This video gives the idea that the NSA had to do all this ‘hacking’ and doesn’t question that back door access was built into our hardware and software by the developers; why does Angry Birds need access to our camera and photos? It’s pretty clear that the developers of our technology give the data to intelligence agencies directly then give us a data breach story – this video is pure disinformation 😒

  19. Sound One213 says:

    In upstream, you mention american civil rights union but i think you mean the american civil liberties union (ACLU vs ACRU)

  20. D J says:

    Simon your the best

  21. Jim Schwartz says:

    "Well, I'm sure the NSA would adhere to court orders", said my suspicious neighbor.

  22. G A Pratt says:

    All the more reason to drop a money order in the mail.

  23. punkypink83 aka Emily says:

    oh dear kinda surprised that this channel is still running NordVPN ads. i know plenty other channels who pulled their ads and even reuploaded…

  24. acrefray says:

    And remember: There are still campaigns against Snowden, insisting he is a traitor, that he only did harm to the public, and all manner of evil things.

  25. Robert Jardine says:

    I literally started watching this video and my cell phone Drive page popped up on my screen twice and paused the video. Very strange considering the content of this video?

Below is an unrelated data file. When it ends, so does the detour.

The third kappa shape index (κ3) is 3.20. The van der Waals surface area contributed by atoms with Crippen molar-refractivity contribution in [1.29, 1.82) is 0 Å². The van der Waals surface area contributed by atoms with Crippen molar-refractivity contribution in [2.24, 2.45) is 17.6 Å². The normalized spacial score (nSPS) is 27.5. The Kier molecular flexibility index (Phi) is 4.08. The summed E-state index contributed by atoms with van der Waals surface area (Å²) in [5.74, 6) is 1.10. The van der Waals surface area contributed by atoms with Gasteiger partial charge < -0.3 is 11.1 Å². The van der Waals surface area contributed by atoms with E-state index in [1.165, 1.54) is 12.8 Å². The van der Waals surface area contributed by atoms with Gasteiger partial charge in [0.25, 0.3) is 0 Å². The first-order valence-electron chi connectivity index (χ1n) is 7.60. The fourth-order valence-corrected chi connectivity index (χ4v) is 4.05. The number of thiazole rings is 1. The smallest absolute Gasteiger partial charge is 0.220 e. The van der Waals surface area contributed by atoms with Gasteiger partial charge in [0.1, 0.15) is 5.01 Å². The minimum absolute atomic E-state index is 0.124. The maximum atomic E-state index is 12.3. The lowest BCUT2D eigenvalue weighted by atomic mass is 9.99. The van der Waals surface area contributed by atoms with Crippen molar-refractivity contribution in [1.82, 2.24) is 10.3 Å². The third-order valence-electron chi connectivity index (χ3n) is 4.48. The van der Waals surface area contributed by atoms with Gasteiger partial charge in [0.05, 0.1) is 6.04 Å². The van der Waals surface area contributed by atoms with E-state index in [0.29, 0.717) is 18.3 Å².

26. Trevor Joseph O'Neill says:

    And knowone does anything about it so they keep doing it. I dont know what's worse, that they do it or that we allow them to do it

  27. Youcant Stopme! says:

    Are the NSA creeps?

  28. james riggs says:

    That was…interesting. I realize in this modern technological age privacy is virtually nonexistent,but after watching that it DEFINITELY is nonexistent. We need Snake Plisskin to activate the Sword of Damocles.

  29. Bruce Pulver says:

    Huawei got banned for what? Not sharing?!?!?!

  30. Lou Sensei says:

    Commenters so conditioned that they joke about this. Their plan is still working..😒

  31. F And says:

    Lol. Dude still advertising Nord VPN? Man, he really sold out

  32. John Stevenson says:

    "Internet privacy" is an oxymoron. Just figure that like unicorns, there's no such thing.

  33. Quinten Whyte says:

    Project Insight!

  34. Hiro Protaganist says:

    Uhh, NORD VPN was just in a major hacking scandal.

  35. Good Old Rodg says: